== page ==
“Hallelujah” from Heavenly Home
by Shawn Kirchner
Well, it’s finally Easter, y’all!! That means that it’s time for some “Hallelujahs!” This week’s piece, “Hallelujah” by Shawn Kirchner, is a revitalized setting of an old Sacred Harp tune. Sacred Harp is actually the name of a hymnal published in America, 1844, written in shape notes, but it’s style was so idiomatic for that style of music that it was later adopted to describe most shape note revival tunes of the eighteenth and nineteenth centuries. Shape note singing was an early form of solfege (Think, “Do, a Deer, a female deer”) which is a method to aid in sight reading music for singers. The graphic below demonstrates the different syllables associated with the pitches, as well as the different notehead shapes associated with them. Personally, I am glad for the evolutions in choral sightreading, mostly because “Fa, a deer” really wouldn’t have the same ring to it…
In his program notes, Kirchner describes his piece:
“Hallelujah,” the final movement of Heavenly Home: Three American Songs, is a six-part a cappella setting of the popular Sacred Harp tune. Extensive composed material is used as interlude and accompaniment throughout, with “hallelujahs” leaping, plunging and circling to the lilting 6/8 rhythms. The austere Sacred Harp harmonization is used with only slight modifications on each refrain, providing homophonic contrast to the mostly polyphonic verses.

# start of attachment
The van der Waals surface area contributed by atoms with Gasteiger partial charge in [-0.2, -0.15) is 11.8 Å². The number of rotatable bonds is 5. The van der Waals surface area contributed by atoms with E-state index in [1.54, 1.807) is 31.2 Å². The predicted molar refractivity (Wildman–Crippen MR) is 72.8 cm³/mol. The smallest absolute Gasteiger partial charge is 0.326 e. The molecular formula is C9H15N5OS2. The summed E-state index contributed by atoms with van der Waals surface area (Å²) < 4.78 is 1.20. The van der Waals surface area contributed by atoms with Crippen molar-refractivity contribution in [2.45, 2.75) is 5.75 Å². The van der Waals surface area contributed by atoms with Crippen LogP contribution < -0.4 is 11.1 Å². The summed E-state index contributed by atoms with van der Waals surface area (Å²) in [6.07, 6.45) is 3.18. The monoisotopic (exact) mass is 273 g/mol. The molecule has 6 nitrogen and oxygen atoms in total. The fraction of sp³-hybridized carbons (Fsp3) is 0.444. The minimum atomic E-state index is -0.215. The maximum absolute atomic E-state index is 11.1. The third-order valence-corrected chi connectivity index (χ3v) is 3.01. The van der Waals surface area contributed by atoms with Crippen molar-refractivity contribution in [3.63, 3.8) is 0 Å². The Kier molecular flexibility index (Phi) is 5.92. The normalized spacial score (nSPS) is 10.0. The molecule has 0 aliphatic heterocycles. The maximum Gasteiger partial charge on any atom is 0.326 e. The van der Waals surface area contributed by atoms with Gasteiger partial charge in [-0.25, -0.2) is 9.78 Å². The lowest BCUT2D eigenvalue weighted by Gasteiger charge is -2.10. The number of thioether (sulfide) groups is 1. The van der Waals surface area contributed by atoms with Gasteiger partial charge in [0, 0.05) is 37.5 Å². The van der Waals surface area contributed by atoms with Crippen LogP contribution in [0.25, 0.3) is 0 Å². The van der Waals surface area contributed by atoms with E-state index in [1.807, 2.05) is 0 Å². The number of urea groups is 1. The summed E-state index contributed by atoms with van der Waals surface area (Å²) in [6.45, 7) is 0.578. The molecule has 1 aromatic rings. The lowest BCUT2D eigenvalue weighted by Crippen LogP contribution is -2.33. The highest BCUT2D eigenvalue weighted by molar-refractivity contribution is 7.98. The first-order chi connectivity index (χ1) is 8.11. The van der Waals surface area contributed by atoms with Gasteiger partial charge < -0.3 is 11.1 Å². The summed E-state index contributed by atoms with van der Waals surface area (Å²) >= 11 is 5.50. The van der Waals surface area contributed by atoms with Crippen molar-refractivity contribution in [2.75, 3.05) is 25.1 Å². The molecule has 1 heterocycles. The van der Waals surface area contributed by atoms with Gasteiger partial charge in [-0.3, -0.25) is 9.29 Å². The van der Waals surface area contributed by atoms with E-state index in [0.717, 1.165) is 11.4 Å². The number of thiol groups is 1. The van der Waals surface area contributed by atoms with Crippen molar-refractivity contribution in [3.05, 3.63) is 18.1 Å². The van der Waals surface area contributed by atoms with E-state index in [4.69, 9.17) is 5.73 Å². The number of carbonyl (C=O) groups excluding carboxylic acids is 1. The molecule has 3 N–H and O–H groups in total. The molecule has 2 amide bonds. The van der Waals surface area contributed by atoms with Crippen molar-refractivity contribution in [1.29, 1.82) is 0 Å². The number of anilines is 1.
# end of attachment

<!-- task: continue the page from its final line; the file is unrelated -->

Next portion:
Perhaps my favorite part of his description is that he calls the original harmonization of the tune, “austere,” and yet the piece he created from that basis is anything but – it’s like a revival of a revival tune. Also, listen for a quick allusion to Bach’s “Jesu, Joy of Man’s Desiring” in the soprano section – trust me, even if the name doesn’t ring a bell, you’ll know it when you hear it. I would also recommend listening to the entire set if you have the time. You can find it on YouTube, or on Spotify by searching “Heavenly Home Sante Fe Desert Chorale.”
I will be remiss if I didn’t spend a minute with the text of this piece. The whole piece makes me think of the ideal of detachment in the context of the Christian faith. The first two verses begins with an inherent negative which are immediately followed up with a seemingly unwavering joy. The last verse sums it up beautifully: “Give joy or grief, give ease or pain, take life or friends away, but let me find them all again in that eternal day.” What I love about that line is how it elevates the simple ideal of detachment to something grander – hope. In uncertain times like these, how comforting it is that this out-of-balance world is only our temporary home.
My Father’s house has many rooms; if that were not so, would I have told you that I am going there to prepare a place for you? And if I go and prepare a place for you, I will come back and take you to be with me that you also may be where I am. You know the way to the place where I am going.
John 14: 2-4